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Parental education and child health: Evidence from a schooling reform

  • Lindeboom, Maarten
  • Llena-Nozal, Ana
  • van der Klaauw, Bas

This paper investigates the impact of parental education on child health outcomes. To identify the causal effect we explore exogenous variation in parental education induced by a schooling reform in 1947, which raised the minimum school leaving age in the UK. Findings based on data from the National Child Development Study suggest that increasing the school leaving age by 1 year had little effect on the health of their offspring. Schooling did however improve economic opportunities by reducing financial difficulties among households.

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File URL: http://www.sciencedirect.com/science/article/B6V8K-4TCYCD1-1/2/64518838b41057fb5bb7b157e0567c37
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Article provided by Elsevier in its journal Journal of Health Economics.

Volume (Year): 28 (2009)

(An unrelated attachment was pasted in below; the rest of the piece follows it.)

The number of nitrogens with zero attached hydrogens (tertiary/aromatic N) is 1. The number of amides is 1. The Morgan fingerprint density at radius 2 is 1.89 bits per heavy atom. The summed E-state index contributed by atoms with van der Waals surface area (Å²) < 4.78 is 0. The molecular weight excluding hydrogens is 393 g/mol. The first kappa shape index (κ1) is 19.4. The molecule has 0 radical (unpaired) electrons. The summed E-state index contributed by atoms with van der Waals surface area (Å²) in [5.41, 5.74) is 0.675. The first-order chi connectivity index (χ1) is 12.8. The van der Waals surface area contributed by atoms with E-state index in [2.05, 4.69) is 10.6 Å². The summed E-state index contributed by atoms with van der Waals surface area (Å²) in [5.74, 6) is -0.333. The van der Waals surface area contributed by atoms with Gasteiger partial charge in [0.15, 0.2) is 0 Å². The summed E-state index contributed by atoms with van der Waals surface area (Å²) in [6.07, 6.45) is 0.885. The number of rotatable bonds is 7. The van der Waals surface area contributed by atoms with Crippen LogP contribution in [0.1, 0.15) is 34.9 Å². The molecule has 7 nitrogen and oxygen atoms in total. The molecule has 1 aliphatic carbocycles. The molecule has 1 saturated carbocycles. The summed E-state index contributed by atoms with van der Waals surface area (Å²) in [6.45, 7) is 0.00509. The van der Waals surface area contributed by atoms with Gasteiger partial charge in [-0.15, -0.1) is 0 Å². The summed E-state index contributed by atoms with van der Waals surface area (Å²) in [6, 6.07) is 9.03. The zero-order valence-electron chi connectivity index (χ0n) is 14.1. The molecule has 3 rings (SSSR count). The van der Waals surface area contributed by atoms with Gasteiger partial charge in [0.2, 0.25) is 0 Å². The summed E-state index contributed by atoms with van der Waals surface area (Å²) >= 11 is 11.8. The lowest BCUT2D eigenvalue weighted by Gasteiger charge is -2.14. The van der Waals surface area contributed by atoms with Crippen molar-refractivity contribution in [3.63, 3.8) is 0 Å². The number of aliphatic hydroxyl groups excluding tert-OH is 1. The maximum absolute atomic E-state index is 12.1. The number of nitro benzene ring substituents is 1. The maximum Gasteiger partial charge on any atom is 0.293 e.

Issue (Month): 1 (January)
Pages: 109-131

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Handle: RePEc:eee:jhecon:v:28:y:2009:i:1:p:109-131
Contact details of provider: Web page: http://www.elsevier.com/locate/inca/505560

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  17. Hahn, Jinyong & Todd, Petra & Van der Klaauw, Wilbert, 2001. "Identification and Estimation of Treatment Effects with a Regression-Discontinuity Design," Econometrica, Econometric Society, vol. 69(1), pages 201-09, January.
  18. Doyle, Orla & Harmon, Colm & Walker, Ian, 2005. "The Impact of Parental Income and Education on the Health of their Children," CEPR Discussion Papers 5359, C.E.P.R. Discussion Papers.
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